Time to get serious about children with additional needs

29 Sep 2019, 5:00

The SEND Code of Practice is routinely broken because a number of factors are not being addressed. Simply moving children around the system is not in itself a solution.

Recently, the government announced an additional £700 million in high-needs funding, another special educational needs and disabilities review and its intention to expand alternative provision (AP) through the free schools programme. The truth is, this is only a partial, (and potentially risky), response to the challenges in the system, many of which have been highlighted in previous reviews.

An analysis of warning signs suggests that the problem involves both scarce resources and weak implementation. There are rising numbers of children with complex needs and increasing pressures from expanding SEND support to age 25. SEND appeals are increasing and 89% are successful.

It’s important to acknowledge that this high rate of succcessful appeals means the Code of Practice is being routinely broken. Parents are not to blame and they often have to go to unreasonable lengths to secure the basic rights of their children. The upper tribunal has also ruled that current regulations affecting school exclusions are unlawful and breach human rights.

Too many perverse incentives make inclusion difficult

There are too many perverse incentives for schools that make including children with SEND more difficult than it needs to be. Balancing budgets, loss of wider children’s services, staffing difficulties and ever-rising attainment expectations are creating a pressure cooker from which the only release valve is to squeeze out children with additional needs. This remains unchecked by weak regulation and a lack of transparency over managed moves, exclusions and home schooling. The data and the oversight of schools and local authorities (LAs) are simply inadequate.

Funding poses a further problem. The allocation of high-needs funding between different local areas is inconsistent and inflexible. This likely contributes to postcode lotteries in SEND support that have been highlighted many times, including by Ofsted prior to the 2014 SEND reforms. The detail of the funding rules also creates a potential anti-inclusion trap whereby the more AP is available in an area, the fewer funds are available for early help and support in mainstream schools.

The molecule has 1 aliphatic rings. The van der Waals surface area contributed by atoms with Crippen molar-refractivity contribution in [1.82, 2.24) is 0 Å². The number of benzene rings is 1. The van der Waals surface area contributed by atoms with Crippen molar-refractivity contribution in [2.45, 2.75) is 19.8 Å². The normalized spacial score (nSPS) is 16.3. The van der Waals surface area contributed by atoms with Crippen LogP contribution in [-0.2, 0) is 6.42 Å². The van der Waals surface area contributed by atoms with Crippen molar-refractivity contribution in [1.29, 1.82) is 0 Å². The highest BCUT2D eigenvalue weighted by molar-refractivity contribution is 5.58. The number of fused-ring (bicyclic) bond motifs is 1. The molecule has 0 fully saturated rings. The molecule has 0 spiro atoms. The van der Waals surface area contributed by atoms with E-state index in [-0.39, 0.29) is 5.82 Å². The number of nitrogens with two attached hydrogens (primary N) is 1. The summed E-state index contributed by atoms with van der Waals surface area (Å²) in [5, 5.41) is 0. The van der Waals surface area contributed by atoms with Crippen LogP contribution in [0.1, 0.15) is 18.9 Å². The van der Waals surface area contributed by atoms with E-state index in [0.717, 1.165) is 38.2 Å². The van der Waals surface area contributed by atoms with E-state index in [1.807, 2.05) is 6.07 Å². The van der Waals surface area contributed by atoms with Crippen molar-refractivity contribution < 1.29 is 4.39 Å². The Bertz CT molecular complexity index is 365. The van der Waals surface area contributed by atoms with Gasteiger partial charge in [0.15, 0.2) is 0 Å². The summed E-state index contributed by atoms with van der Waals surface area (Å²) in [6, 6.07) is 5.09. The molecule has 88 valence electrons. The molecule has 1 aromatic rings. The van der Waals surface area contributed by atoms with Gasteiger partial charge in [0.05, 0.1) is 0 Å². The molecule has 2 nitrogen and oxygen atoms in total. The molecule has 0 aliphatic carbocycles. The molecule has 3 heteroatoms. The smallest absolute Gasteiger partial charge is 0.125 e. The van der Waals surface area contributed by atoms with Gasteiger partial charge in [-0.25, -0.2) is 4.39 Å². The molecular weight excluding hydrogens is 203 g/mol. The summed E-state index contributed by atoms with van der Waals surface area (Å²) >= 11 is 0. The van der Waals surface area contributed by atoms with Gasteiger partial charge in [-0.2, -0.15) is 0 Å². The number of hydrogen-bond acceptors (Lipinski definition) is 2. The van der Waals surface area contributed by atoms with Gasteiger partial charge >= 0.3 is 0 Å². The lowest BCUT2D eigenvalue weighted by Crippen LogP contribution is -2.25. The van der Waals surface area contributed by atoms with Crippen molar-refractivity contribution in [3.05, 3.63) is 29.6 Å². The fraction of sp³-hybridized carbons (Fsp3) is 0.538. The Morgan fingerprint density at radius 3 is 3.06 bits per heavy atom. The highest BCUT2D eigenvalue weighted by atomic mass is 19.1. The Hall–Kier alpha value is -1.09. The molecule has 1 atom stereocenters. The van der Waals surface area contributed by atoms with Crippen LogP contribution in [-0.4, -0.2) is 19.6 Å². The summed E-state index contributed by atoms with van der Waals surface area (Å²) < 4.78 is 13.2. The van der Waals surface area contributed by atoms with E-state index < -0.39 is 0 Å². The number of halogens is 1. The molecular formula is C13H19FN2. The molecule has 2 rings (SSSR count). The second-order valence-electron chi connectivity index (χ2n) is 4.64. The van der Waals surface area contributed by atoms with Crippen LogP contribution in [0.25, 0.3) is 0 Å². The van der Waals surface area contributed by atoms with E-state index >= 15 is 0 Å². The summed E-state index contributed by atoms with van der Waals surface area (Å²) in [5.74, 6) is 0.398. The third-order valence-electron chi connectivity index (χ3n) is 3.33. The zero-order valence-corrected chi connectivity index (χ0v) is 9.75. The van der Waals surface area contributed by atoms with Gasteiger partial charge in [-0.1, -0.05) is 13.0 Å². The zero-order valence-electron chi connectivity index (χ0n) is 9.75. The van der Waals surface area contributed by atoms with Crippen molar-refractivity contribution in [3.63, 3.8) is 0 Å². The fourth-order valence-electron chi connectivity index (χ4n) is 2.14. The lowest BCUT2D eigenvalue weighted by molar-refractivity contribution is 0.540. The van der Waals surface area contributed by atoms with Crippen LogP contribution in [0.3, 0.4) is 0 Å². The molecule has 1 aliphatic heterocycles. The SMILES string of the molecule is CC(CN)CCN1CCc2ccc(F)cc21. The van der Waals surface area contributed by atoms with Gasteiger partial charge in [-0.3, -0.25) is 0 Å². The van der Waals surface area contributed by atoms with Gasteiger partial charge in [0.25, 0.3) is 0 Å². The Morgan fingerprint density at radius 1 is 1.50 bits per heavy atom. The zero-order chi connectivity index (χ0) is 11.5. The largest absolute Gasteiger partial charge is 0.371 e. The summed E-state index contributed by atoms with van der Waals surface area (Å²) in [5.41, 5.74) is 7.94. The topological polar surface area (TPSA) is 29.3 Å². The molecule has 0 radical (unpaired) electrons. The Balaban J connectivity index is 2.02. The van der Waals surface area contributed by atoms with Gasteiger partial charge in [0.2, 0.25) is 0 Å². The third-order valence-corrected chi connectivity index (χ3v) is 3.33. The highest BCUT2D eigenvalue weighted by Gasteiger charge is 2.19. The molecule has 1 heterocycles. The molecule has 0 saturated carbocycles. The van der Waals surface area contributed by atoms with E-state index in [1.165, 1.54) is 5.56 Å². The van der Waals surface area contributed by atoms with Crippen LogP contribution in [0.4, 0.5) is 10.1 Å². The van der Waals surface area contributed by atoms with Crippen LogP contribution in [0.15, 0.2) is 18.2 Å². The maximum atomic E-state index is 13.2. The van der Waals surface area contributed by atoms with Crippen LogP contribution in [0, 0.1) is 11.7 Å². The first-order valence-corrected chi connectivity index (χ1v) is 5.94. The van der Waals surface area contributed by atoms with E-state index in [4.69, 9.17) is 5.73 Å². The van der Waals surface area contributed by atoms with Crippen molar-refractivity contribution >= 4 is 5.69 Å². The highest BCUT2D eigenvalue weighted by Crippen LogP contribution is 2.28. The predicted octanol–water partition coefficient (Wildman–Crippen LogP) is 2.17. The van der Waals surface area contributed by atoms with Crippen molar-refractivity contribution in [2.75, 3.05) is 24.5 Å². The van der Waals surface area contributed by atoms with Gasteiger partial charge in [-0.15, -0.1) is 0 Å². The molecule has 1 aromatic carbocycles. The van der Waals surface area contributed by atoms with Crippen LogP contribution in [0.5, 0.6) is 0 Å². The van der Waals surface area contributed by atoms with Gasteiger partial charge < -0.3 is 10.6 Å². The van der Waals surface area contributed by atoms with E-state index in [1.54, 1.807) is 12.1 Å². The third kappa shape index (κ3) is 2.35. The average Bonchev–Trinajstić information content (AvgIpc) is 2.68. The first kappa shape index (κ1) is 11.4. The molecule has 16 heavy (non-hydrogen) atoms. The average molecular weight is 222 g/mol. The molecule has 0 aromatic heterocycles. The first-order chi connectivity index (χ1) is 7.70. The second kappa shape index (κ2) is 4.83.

A critical reading of the government’s proposals might be that they are simply throwing more money into the system and hoping. This has the potential to result in both the Code of Practice and equality laws continuing to be breached, and to encourage an ever-larger proportion of children being siphoned out of mainstream schools without sufficient safeguards or regard for their best interests. Meanwhile, policies of school choice and competition continue to evade scrutiny in terms of their impact on vulnerable children.

SEND support is only the tip of the iceberg, though. Beneath the water are also the attitudes and practices of school staff (for example, in relation to reasonable adjustments), and of LAs, conflicted as both assessor of needs and provider of support.

Because of weaknesses in transparency and regulation, practices are hard to document, but they underpin any attempt to implement the qualified duty to include children with SEND in mainstream schools, and any attempt to ensure that children who need specialist places can access these promptly.

A 2017 rapid evidence review for the DfE suggests we need more focus on researching and embedding effective practice for particular types of special need. For this to really work, we need better accountability and regulation. We need to reduce the conflicts of interest schools face by setting stretching (but realistic) expectations of children’s attainment. It also means breaking up the conflict of interest in LAs.

Money is needed, but for the right things. We should focus on the quality of AP rather than expanding capacity at any cost; and remember that there is also a shortage of special school places. Focusing on quality both in mainstream and specialist provision must involve better mandatory training and development for all staff in schools and LAs.

Ultimately, we’re unlikely to make progress unless we recognise that without improved support, moving children around the system is not in itself a solution. It is time we found a way to treat behaviour disorders and mental health difficulties more comparably with other types of SEND and to uphold inclusion in line with the qualified duty that we signed up to nearly 40 years ago.

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  1. The low priority given to SEND is evidenced by the lack of interest shown by the DfE media department since the highly-critical NAO report was published on 11 September. In the working days since then, the media blog has only mentioned SEND once and that was in passing. By contrast, there have been at least five blogs about universities and higher education in the same period.

    Searching DfE blogs by category reveals the following:

    173 mentions of universities
    120 mentions of HE
    35 mentions of SEND

    These figures suggest SEND is rather a low priority.